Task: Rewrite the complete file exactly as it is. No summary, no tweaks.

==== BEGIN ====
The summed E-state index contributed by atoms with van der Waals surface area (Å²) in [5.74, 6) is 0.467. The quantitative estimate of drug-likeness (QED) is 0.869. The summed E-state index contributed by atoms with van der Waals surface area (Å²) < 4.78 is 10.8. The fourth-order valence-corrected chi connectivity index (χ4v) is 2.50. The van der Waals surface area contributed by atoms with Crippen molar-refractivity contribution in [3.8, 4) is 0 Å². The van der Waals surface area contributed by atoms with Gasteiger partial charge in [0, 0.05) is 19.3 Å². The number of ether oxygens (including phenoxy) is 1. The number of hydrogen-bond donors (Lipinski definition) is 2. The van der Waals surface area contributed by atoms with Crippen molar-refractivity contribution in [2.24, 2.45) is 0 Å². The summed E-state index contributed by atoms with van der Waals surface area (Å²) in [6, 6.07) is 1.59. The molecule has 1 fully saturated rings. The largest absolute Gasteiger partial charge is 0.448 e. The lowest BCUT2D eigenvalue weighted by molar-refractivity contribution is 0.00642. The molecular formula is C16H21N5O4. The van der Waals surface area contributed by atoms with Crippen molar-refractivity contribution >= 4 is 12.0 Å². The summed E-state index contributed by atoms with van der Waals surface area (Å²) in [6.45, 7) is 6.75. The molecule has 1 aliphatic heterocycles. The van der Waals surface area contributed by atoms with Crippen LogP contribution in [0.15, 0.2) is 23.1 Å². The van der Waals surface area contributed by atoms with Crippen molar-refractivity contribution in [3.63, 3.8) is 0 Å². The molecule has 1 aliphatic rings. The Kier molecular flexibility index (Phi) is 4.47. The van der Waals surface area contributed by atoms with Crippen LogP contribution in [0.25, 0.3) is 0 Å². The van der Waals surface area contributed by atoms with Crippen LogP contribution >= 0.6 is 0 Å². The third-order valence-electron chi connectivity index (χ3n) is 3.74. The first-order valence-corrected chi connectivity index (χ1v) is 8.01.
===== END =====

The summed E-state index contributed by atoms with van der Waals surface area (Å²) in [5.74, 6) is 0.467. The quantitative estimate of drug-likeness (QED) is 0.869. The summed E-state index contributed by atoms with van der Waals surface area (Å²) < 4.78 is 10.8. The fourth-order valence-corrected chi connectivity index (χ4v) is 2.50. The van der Waals surface area contributed by atoms with Crippen molar-refractivity contribution in [3.8, 4) is 0 Å². The van der Waals surface area contributed by atoms with Gasteiger partial charge in [0, 0.05) is 19.3 Å². The number of ether oxygens (including phenoxy) is 1. The number of hydrogen-bond donors (Lipinski definition) is 2. The van der Waals surface area contributed by atoms with Crippen molar-refractivity contribution in [2.24, 2.45) is 0 Å². The summed E-state index contributed by atoms with van der Waals surface area (Å²) in [6, 6.07) is 1.59. The molecule has 1 fully saturated rings. The largest absolute Gasteiger partial charge is 0.448 e. The lowest BCUT2D eigenvalue weighted by molar-refractivity contribution is 0.00642. The molecular formula is C16H21N5O4. The van der Waals surface area contributed by atoms with Crippen molar-refractivity contribution >= 4 is 12.0 Å². The summed E-state index contributed by atoms with van der Waals surface area (Å²) in [6.45, 7) is 6.75. The molecule has 1 aliphatic heterocycles. The van der Waals surface area contributed by atoms with Crippen LogP contribution in [0.15, 0.2) is 23.1 Å². The van der Waals surface area contributed by atoms with Crippen molar-refractivity contribution in [3.63, 3.8) is 0 Å². The molecule has 1 aliphatic rings. The Kier molecular flexibility index (Phi) is 4.47. The van der Waals surface area contributed by atoms with Crippen LogP contribution in [0.25, 0.3) is 0 Å². The van der Waals surface area contributed by atoms with Crippen LogP contribution >= 0.6 is 0 Å². The third-order valence-electron chi connectivity index (χ3n) is 3.74. The first-order valence-corrected chi connectivity index (χ1v) is 8.01.